Q. But many customers seem to have loved the satellite radio platform.
If someone launches a satellite radio tomorrow, that could very well be another platform. It really depends on the distributors. I understand how WorldSpace customers feel. I have got so many letters from WorldSpace customers. They are from old people, and I know how emotional they feel about it.

Q. But a reason why customers went for satellite radio is the quality of sound.

Very true. In the case of satellite radio, there was no degradation of signals, and we had control of the process. Here, the final reception quality will depend on the platform and end device. At our end, we will ensure that it is of high quality. Technology is progressing a lot and there might not be significant quality degradation.

Q. Any updates on the tie ups?
We have several discussions going on with distribution companies. We are talking with mobile operators, websites and DTH operators. We are primarily a content company. A lot of things need to be worked out at the distributors end –integration, pricing, marketing and so on. At the moment I am not able to say when exactly we will launch.

Q. How different will be the pricing?

In case of earlier Worldspace, it was rigid. Customers had to pay an annual fee of Rs 1800, and with tax it came to about Rs 2000. There was no other option. What’s going to happen in the present set up, there will be different types of offering. A mobile operator could for example offer weekly and monthly subscription. It’s possible to go for specific channels. What we will have is more freedom and flexibility.
Q. Coming back to satellite radio, in your view, what are the chances of it coming back? Have you made any attempts so far?
There is a logical possibility. I don’t know what their problems are, and I don’t think they have made any decision one way or the other. We got the license from its present owner. They were happy to work with us, because we were the same team running Worldspace in India. Personally, I hope it comes back.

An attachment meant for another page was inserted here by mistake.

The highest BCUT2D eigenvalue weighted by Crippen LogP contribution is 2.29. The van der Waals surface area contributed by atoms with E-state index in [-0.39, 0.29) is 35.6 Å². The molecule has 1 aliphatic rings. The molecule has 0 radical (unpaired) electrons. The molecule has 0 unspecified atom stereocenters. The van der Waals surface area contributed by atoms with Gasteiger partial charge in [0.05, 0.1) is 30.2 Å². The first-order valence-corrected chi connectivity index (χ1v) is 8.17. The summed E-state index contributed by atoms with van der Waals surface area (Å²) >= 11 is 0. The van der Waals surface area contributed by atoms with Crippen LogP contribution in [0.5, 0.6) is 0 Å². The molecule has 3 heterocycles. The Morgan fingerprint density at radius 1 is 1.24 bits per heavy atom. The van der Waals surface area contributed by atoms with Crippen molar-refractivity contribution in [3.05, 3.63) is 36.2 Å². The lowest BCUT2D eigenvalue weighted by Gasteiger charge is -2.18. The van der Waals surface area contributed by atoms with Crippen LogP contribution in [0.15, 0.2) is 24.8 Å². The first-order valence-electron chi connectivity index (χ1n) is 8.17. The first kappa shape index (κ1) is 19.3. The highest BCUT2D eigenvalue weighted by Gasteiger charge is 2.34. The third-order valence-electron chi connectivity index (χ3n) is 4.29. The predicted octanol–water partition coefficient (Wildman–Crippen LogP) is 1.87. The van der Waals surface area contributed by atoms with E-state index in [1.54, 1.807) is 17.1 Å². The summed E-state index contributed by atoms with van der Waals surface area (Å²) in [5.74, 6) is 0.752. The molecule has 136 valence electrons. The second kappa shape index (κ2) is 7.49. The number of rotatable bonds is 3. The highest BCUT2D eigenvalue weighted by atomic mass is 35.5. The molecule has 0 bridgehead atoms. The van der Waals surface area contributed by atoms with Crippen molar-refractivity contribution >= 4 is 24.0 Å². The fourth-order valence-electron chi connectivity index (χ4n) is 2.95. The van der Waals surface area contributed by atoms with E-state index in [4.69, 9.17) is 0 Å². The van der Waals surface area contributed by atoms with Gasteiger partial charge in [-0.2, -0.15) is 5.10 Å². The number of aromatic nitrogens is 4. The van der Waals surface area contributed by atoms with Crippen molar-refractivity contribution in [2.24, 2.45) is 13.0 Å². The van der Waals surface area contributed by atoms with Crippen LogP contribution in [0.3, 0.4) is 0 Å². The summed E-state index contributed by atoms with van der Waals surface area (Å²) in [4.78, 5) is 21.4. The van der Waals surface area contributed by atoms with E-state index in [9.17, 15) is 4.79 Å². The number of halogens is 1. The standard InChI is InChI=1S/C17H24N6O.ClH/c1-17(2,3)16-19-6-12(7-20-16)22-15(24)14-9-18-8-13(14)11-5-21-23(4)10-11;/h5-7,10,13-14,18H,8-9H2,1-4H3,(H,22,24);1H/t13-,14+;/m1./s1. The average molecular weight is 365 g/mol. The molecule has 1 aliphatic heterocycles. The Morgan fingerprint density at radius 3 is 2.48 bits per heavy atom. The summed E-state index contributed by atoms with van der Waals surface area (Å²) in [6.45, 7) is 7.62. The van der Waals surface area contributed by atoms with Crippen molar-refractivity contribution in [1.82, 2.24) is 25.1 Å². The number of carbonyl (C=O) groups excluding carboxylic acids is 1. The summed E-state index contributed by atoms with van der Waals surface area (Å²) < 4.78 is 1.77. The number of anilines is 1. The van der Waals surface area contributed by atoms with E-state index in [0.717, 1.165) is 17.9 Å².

(This story appears in the 23 September, 2011 issue of Forbes India. You can buy our tablet version from To visit our Archives, click here.)

Show More
Post Your Comment
Required, will not be published
All comments are moderated
  • Pradeep Kumar Nair

    Dear Mr. Sebastian The reasons you are attributing to us listeners taking to Worldspace at least surely do not apply to me and btw not a single one. It is surprising that a company like yours invested $ 1.2 B before you acquired customers Motorola/ IRIDIUM (which I am sure you are aware). I am not surprised that your fate is the same as theirs, because when they were laucnhing their 66 satellites, they kept saying the same claptrap, \"we are ahead of time\" and they didnt even have regulatory restrictions like you are claiming ! What a shame ! Please understand the real needs and expectations of the consumers you expect to serve especially what music means to us in our lives , maybe some time, money and commitment) on that may help Worldspace come back and remain a sustainable proposition (something truly me